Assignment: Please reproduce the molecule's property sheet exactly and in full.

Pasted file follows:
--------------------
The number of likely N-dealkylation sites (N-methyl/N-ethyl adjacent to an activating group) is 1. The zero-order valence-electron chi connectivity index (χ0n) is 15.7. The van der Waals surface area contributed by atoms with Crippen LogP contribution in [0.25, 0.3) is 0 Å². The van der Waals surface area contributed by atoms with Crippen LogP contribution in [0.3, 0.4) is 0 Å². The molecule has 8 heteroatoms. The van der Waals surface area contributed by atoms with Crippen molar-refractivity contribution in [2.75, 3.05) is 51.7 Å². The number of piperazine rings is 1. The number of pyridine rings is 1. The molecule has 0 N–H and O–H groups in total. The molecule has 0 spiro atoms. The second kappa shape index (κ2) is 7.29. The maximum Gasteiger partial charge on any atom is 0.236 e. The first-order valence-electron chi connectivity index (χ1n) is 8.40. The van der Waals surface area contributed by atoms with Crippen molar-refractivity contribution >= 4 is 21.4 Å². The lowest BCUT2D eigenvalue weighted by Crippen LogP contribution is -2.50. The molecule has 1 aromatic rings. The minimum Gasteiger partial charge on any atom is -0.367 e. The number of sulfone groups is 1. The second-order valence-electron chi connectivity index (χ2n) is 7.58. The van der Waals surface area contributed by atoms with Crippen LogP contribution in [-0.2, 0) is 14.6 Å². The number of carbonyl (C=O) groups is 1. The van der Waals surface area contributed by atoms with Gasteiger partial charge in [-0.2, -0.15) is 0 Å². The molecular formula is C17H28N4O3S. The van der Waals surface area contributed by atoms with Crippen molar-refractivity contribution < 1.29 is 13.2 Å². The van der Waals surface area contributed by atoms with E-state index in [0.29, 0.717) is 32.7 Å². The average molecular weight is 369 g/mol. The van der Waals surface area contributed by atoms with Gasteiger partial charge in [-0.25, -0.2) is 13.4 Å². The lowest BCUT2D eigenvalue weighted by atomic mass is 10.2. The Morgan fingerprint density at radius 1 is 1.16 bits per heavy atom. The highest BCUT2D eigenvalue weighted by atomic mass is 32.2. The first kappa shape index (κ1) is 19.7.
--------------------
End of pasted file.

The number of likely N-dealkylation sites (N-methyl/N-ethyl adjacent to an activating group) is 1. The zero-order valence-electron chi connectivity index (χ0n) is 15.7. The van der Waals surface area contributed by atoms with Crippen LogP contribution in [0.25, 0.3) is 0 Å². The van der Waals surface area contributed by atoms with Crippen LogP contribution in [0.3, 0.4) is 0 Å². The molecule has 8 heteroatoms. The van der Waals surface area contributed by atoms with Crippen molar-refractivity contribution in [2.75, 3.05) is 51.7 Å². The number of piperazine rings is 1. The number of pyridine rings is 1. The molecule has 0 N–H and O–H groups in total. The molecule has 0 spiro atoms. The second kappa shape index (κ2) is 7.29. The maximum Gasteiger partial charge on any atom is 0.236 e. The first-order valence-electron chi connectivity index (χ1n) is 8.40. The van der Waals surface area contributed by atoms with Crippen molar-refractivity contribution >= 4 is 21.4 Å². The lowest BCUT2D eigenvalue weighted by Crippen LogP contribution is -2.50. The molecule has 1 aromatic rings. The minimum Gasteiger partial charge on any atom is -0.367 e. The number of sulfone groups is 1. The second-order valence-electron chi connectivity index (χ2n) is 7.58. The van der Waals surface area contributed by atoms with Crippen LogP contribution in [-0.2, 0) is 14.6 Å². The number of carbonyl (C=O) groups is 1. The van der Waals surface area contributed by atoms with Gasteiger partial charge in [-0.2, -0.15) is 0 Å². The molecular formula is C17H28N4O3S. The van der Waals surface area contributed by atoms with Crippen molar-refractivity contribution < 1.29 is 13.2 Å². The van der Waals surface area contributed by atoms with E-state index in [0.29, 0.717) is 32.7 Å². The average molecular weight is 369 g/mol. The van der Waals surface area contributed by atoms with Gasteiger partial charge in [-0.25, -0.2) is 13.4 Å². The lowest BCUT2D eigenvalue weighted by atomic mass is 10.2. The Morgan fingerprint density at radius 1 is 1.16 bits per heavy atom. The highest BCUT2D eigenvalue weighted by atomic mass is 32.2. The first kappa shape index (κ1) is 19.7.